Both in his report and in his press conference, the ombudsman’s criticism of the Church has been very severe. “For many years, the concealment of abuses and abusers has prevailed,” with behaviors “such as transferring abusers to other parishes or educational centers, or even to other countries,” Gabilondo lamented. He also pointed out issues with the canonical procedures, which “have shown important deficits in the rights of the victims, since — until now — they are not part of the canonical criminal process. Their voices don’t have the place they need and deserve.” In Church processes, victims don’t have access to their files, or even to the sentences supposedly applied to perpetrators. “The pure application of canonical law has not infrequently led to loneliness, silencing, secrecy and defenselessness,” Ombudsman Gabilondo concluded.

Precisely, the majority of the victims who have come to report their cases to Omella’s archdiocese — that of Barcelona — have expressed their disappointment and discontent. “I left there crying,” said Mercedes P. A., 70, who went to report abuse that took place in her childhood, at a Catholic school in the municipality of L’Hospitalet, part of the Barcelona Metropolitan Area. The criticisms made by the victims — which the archbishopric rejects — are numerous. They don’t believe that a proper investigation has taken place and they claim that they have barely been informed about what has been discovered. And, when the accused is a lay person, the answer provided by the bishops is that said case cannot be investigated, because they don’t have jurisdiction.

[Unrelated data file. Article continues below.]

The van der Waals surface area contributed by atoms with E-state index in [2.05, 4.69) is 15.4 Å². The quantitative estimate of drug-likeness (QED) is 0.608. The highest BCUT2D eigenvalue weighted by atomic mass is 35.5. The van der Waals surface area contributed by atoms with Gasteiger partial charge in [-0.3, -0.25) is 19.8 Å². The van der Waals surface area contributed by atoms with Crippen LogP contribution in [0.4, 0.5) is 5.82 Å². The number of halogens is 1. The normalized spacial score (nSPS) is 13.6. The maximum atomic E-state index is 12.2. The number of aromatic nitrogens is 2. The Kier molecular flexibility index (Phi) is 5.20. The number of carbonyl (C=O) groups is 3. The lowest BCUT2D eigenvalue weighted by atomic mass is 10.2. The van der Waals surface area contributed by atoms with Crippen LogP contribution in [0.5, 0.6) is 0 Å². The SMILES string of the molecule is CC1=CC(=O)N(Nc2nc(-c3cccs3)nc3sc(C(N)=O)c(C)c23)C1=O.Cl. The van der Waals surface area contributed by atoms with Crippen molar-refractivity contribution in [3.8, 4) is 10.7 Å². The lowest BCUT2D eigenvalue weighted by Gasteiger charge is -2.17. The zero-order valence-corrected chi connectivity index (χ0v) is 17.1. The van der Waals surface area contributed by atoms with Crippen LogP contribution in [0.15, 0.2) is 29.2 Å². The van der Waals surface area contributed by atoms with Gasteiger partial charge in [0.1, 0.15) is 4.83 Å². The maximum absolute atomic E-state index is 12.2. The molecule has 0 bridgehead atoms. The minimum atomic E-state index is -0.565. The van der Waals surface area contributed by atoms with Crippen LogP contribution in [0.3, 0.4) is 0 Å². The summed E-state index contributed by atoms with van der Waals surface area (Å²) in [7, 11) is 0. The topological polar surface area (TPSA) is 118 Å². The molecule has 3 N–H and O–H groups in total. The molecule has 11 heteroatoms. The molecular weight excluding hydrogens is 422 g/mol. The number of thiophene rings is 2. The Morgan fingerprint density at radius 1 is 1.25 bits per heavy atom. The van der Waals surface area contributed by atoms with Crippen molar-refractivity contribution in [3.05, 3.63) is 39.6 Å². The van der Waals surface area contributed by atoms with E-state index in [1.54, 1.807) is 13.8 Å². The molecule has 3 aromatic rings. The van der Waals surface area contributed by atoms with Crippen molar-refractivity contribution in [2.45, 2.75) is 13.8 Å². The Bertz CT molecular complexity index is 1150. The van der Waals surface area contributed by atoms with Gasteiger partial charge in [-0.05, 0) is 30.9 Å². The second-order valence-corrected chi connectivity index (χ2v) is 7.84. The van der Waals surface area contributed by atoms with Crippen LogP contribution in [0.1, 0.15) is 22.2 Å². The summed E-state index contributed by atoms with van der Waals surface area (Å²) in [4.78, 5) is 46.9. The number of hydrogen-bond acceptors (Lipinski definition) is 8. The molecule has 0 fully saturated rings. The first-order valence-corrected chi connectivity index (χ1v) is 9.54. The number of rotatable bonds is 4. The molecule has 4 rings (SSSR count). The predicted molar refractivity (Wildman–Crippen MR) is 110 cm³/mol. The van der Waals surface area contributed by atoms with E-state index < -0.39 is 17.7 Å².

In most cases, the victims don’t perceive that the damage that has been done to them has been adequately recognized. They don’t feel that the religious authorities believe them.

On top of that, a strictly legal vision prevails, because — if the accused has died, as is common in most cases — no canonical process takes place. The Church has also implied that it cannot conclude whether what the victims are saying is true or not.

Many victims feel tension and coldness when talking about monetary compensation — something that they claim isn’t offered to them. Instead, they have had to ask for it.

Finally, the vast majority of victims regret that the dioceses didn’t make the cases public once they became known, or apologize publicly after the report was released. The files have simply been put in the Church archive and remain as hidden as before.